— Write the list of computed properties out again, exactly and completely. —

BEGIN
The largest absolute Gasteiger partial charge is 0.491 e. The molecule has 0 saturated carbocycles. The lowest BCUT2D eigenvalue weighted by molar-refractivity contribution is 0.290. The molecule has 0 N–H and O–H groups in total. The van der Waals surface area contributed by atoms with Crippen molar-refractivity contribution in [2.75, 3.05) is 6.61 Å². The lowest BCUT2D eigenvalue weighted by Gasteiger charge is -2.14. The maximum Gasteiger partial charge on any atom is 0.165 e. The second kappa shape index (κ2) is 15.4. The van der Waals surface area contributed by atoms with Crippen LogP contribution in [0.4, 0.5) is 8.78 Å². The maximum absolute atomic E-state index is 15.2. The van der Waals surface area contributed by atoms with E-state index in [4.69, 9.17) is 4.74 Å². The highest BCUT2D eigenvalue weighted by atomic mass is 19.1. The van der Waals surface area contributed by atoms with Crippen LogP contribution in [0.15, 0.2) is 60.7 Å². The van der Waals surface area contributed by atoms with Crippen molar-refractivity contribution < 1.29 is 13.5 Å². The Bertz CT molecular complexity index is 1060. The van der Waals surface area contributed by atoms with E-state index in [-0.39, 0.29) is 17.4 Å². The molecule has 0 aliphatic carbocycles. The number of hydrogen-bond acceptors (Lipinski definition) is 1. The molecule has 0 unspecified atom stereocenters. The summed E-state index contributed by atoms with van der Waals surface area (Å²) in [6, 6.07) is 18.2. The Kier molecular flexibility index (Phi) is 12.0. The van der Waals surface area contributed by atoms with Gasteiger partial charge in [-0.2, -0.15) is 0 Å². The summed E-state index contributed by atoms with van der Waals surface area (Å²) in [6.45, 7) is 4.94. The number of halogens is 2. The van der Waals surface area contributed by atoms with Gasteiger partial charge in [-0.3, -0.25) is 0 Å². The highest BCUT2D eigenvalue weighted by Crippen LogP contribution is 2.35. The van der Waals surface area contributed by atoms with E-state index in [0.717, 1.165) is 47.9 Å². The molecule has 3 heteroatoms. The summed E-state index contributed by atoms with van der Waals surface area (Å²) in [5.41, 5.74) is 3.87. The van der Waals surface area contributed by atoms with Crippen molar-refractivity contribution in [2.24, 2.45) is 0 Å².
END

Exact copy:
The largest absolute Gasteiger partial charge is 0.491 e. The molecule has 0 saturated carbocycles. The lowest BCUT2D eigenvalue weighted by molar-refractivity contribution is 0.290. The molecule has 0 N–H and O–H groups in total. The van der Waals surface area contributed by atoms with Crippen molar-refractivity contribution in [2.75, 3.05) is 6.61 Å². The lowest BCUT2D eigenvalue weighted by Gasteiger charge is -2.14. The maximum Gasteiger partial charge on any atom is 0.165 e. The second kappa shape index (κ2) is 15.4. The van der Waals surface area contributed by atoms with Crippen LogP contribution in [0.4, 0.5) is 8.78 Å². The maximum absolute atomic E-state index is 15.2. The van der Waals surface area contributed by atoms with E-state index in [4.69, 9.17) is 4.74 Å². The highest BCUT2D eigenvalue weighted by atomic mass is 19.1. The van der Waals surface area contributed by atoms with Crippen LogP contribution in [0.15, 0.2) is 60.7 Å². The van der Waals surface area contributed by atoms with Crippen molar-refractivity contribution < 1.29 is 13.5 Å². The Bertz CT molecular complexity index is 1060. The van der Waals surface area contributed by atoms with E-state index in [-0.39, 0.29) is 17.4 Å². The molecule has 0 aliphatic carbocycles. The number of hydrogen-bond acceptors (Lipinski definition) is 1. The molecule has 0 unspecified atom stereocenters. The summed E-state index contributed by atoms with van der Waals surface area (Å²) in [6, 6.07) is 18.2. The Kier molecular flexibility index (Phi) is 12.0. The van der Waals surface area contributed by atoms with Gasteiger partial charge in [-0.2, -0.15) is 0 Å². The summed E-state index contributed by atoms with van der Waals surface area (Å²) in [6.45, 7) is 4.94. The number of halogens is 2. The van der Waals surface area contributed by atoms with Gasteiger partial charge in [-0.3, -0.25) is 0 Å². The highest BCUT2D eigenvalue weighted by Crippen LogP contribution is 2.35. The van der Waals surface area contributed by atoms with E-state index in [0.717, 1.165) is 47.9 Å². The molecule has 3 heteroatoms. The summed E-state index contributed by atoms with van der Waals surface area (Å²) in [5.41, 5.74) is 3.87. The van der Waals surface area contributed by atoms with Crippen molar-refractivity contribution in [2.24, 2.45) is 0 Å².